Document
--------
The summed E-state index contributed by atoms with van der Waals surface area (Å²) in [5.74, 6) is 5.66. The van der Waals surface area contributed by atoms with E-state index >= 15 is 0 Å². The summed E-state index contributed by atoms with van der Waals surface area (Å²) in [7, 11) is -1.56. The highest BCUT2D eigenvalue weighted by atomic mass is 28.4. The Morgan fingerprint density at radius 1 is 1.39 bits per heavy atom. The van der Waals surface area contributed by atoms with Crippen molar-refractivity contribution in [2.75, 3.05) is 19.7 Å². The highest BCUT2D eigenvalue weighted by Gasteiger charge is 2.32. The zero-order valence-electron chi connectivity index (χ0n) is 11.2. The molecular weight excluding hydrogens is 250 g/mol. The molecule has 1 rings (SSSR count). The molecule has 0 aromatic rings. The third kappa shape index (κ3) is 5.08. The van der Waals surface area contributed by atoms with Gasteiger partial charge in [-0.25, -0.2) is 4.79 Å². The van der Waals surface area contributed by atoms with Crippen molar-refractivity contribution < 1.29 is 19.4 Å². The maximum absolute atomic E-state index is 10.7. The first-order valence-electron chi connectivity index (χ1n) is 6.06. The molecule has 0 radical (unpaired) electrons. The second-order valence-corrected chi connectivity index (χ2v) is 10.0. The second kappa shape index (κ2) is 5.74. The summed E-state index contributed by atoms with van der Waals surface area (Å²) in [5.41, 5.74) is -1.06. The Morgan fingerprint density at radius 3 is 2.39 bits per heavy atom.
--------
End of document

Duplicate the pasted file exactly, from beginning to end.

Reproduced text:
The summed E-state index contributed by atoms with van der Waals surface area (Å²) in [5.74, 6) is 5.66. The van der Waals surface area contributed by atoms with E-state index >= 15 is 0 Å². The summed E-state index contributed by atoms with van der Waals surface area (Å²) in [7, 11) is -1.56. The highest BCUT2D eigenvalue weighted by atomic mass is 28.4. The Morgan fingerprint density at radius 1 is 1.39 bits per heavy atom. The van der Waals surface area contributed by atoms with Crippen molar-refractivity contribution in [2.75, 3.05) is 19.7 Å². The highest BCUT2D eigenvalue weighted by Gasteiger charge is 2.32. The zero-order valence-electron chi connectivity index (χ0n) is 11.2. The molecular weight excluding hydrogens is 250 g/mol. The molecule has 1 rings (SSSR count). The molecule has 0 aromatic rings. The third kappa shape index (κ3) is 5.08. The van der Waals surface area contributed by atoms with Gasteiger partial charge in [-0.25, -0.2) is 4.79 Å². The van der Waals surface area contributed by atoms with Crippen molar-refractivity contribution < 1.29 is 19.4 Å². The maximum absolute atomic E-state index is 10.7. The first-order valence-electron chi connectivity index (χ1n) is 6.06. The molecule has 0 radical (unpaired) electrons. The second-order valence-corrected chi connectivity index (χ2v) is 10.0. The second kappa shape index (κ2) is 5.74. The summed E-state index contributed by atoms with van der Waals surface area (Å²) in [5.41, 5.74) is -1.06. The Morgan fingerprint density at radius 3 is 2.39 bits per heavy atom.